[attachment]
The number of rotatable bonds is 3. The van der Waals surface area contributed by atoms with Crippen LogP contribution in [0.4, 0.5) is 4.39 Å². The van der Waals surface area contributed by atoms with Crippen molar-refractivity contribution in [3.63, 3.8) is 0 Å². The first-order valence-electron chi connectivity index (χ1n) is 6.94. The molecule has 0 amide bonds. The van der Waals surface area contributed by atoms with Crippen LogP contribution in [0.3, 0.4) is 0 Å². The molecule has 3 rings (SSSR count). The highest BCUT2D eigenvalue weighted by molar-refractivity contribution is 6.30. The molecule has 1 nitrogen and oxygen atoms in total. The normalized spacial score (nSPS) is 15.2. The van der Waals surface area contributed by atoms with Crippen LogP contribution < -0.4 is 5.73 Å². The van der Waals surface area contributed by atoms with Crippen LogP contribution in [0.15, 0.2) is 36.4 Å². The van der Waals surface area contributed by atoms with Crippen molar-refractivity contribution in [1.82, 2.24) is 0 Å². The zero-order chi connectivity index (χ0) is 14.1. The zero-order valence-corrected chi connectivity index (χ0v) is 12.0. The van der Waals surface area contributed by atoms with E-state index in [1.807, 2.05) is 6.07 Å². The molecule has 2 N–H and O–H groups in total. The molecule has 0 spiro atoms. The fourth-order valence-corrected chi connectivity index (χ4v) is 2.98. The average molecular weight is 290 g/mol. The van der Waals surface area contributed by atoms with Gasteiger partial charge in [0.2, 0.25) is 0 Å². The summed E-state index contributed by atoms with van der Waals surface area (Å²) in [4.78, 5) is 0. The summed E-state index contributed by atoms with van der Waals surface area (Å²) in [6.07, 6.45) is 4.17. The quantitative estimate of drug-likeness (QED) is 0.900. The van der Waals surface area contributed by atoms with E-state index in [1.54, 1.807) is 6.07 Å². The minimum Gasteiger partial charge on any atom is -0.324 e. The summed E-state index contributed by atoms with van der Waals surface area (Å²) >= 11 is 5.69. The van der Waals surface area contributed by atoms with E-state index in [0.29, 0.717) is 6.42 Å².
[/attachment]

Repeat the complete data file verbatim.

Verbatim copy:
The number of rotatable bonds is 3. The van der Waals surface area contributed by atoms with Crippen LogP contribution in [0.4, 0.5) is 4.39 Å². The van der Waals surface area contributed by atoms with Crippen molar-refractivity contribution in [3.63, 3.8) is 0 Å². The first-order valence-electron chi connectivity index (χ1n) is 6.94. The molecule has 0 amide bonds. The van der Waals surface area contributed by atoms with Crippen LogP contribution in [0.3, 0.4) is 0 Å². The molecule has 3 rings (SSSR count). The highest BCUT2D eigenvalue weighted by molar-refractivity contribution is 6.30. The molecule has 1 nitrogen and oxygen atoms in total. The normalized spacial score (nSPS) is 15.2. The van der Waals surface area contributed by atoms with Crippen LogP contribution < -0.4 is 5.73 Å². The van der Waals surface area contributed by atoms with Crippen LogP contribution in [0.15, 0.2) is 36.4 Å². The van der Waals surface area contributed by atoms with Crippen molar-refractivity contribution in [1.82, 2.24) is 0 Å². The zero-order chi connectivity index (χ0) is 14.1. The zero-order valence-corrected chi connectivity index (χ0v) is 12.0. The van der Waals surface area contributed by atoms with E-state index in [1.807, 2.05) is 6.07 Å². The molecule has 2 N–H and O–H groups in total. The molecule has 0 spiro atoms. The fourth-order valence-corrected chi connectivity index (χ4v) is 2.98. The average molecular weight is 290 g/mol. The van der Waals surface area contributed by atoms with Gasteiger partial charge in [0.2, 0.25) is 0 Å². The summed E-state index contributed by atoms with van der Waals surface area (Å²) in [4.78, 5) is 0. The summed E-state index contributed by atoms with van der Waals surface area (Å²) in [6.07, 6.45) is 4.17. The quantitative estimate of drug-likeness (QED) is 0.900. The van der Waals surface area contributed by atoms with E-state index in [1.54, 1.807) is 6.07 Å². The minimum Gasteiger partial charge on any atom is -0.324 e. The summed E-state index contributed by atoms with van der Waals surface area (Å²) >= 11 is 5.69. The van der Waals surface area contributed by atoms with E-state index in [0.29, 0.717) is 6.42 Å².